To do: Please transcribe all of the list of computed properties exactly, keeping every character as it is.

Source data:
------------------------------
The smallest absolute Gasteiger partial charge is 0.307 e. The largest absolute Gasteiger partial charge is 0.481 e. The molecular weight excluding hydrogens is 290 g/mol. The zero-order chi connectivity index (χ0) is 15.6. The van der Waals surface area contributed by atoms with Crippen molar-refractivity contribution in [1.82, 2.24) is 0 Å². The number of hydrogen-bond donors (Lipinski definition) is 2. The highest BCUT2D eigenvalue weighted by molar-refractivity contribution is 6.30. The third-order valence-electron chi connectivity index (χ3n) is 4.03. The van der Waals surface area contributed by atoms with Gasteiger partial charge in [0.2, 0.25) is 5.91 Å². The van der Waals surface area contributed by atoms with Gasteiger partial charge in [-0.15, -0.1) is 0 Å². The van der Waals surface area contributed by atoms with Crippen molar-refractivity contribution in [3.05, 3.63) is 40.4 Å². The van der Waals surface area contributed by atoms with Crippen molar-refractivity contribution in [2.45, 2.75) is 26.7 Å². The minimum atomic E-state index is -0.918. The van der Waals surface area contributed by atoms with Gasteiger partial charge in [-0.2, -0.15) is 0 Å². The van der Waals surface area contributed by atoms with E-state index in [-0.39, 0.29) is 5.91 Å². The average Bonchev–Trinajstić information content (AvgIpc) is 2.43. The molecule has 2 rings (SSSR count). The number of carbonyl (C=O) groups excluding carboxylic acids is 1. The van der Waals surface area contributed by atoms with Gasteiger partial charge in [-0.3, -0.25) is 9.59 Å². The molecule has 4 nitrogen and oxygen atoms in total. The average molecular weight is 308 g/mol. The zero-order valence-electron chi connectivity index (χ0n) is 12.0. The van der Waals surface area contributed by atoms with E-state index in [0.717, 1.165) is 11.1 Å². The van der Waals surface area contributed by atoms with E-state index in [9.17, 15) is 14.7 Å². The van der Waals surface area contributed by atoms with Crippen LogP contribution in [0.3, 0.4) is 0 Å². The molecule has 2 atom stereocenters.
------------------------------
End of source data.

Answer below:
The smallest absolute Gasteiger partial charge is 0.307 e. The largest absolute Gasteiger partial charge is 0.481 e. The molecular weight excluding hydrogens is 290 g/mol. The zero-order chi connectivity index (χ0) is 15.6. The van der Waals surface area contributed by atoms with Crippen molar-refractivity contribution in [1.82, 2.24) is 0 Å². The number of hydrogen-bond donors (Lipinski definition) is 2. The highest BCUT2D eigenvalue weighted by molar-refractivity contribution is 6.30. The third-order valence-electron chi connectivity index (χ3n) is 4.03. The van der Waals surface area contributed by atoms with Gasteiger partial charge in [0.2, 0.25) is 5.91 Å². The van der Waals surface area contributed by atoms with Gasteiger partial charge in [-0.15, -0.1) is 0 Å². The van der Waals surface area contributed by atoms with Crippen molar-refractivity contribution in [3.05, 3.63) is 40.4 Å². The van der Waals surface area contributed by atoms with Crippen molar-refractivity contribution in [2.45, 2.75) is 26.7 Å². The minimum atomic E-state index is -0.918. The van der Waals surface area contributed by atoms with Gasteiger partial charge in [-0.2, -0.15) is 0 Å². The van der Waals surface area contributed by atoms with E-state index in [-0.39, 0.29) is 5.91 Å². The average Bonchev–Trinajstić information content (AvgIpc) is 2.43. The molecule has 2 rings (SSSR count). The number of carbonyl (C=O) groups excluding carboxylic acids is 1. The van der Waals surface area contributed by atoms with Gasteiger partial charge in [-0.3, -0.25) is 9.59 Å². The molecule has 4 nitrogen and oxygen atoms in total. The average molecular weight is 308 g/mol. The zero-order valence-electron chi connectivity index (χ0n) is 12.0. The van der Waals surface area contributed by atoms with E-state index in [0.717, 1.165) is 11.1 Å². The van der Waals surface area contributed by atoms with E-state index in [9.17, 15) is 14.7 Å². The van der Waals surface area contributed by atoms with Crippen LogP contribution in [0.3, 0.4) is 0 Å². The molecule has 2 atom stereocenters.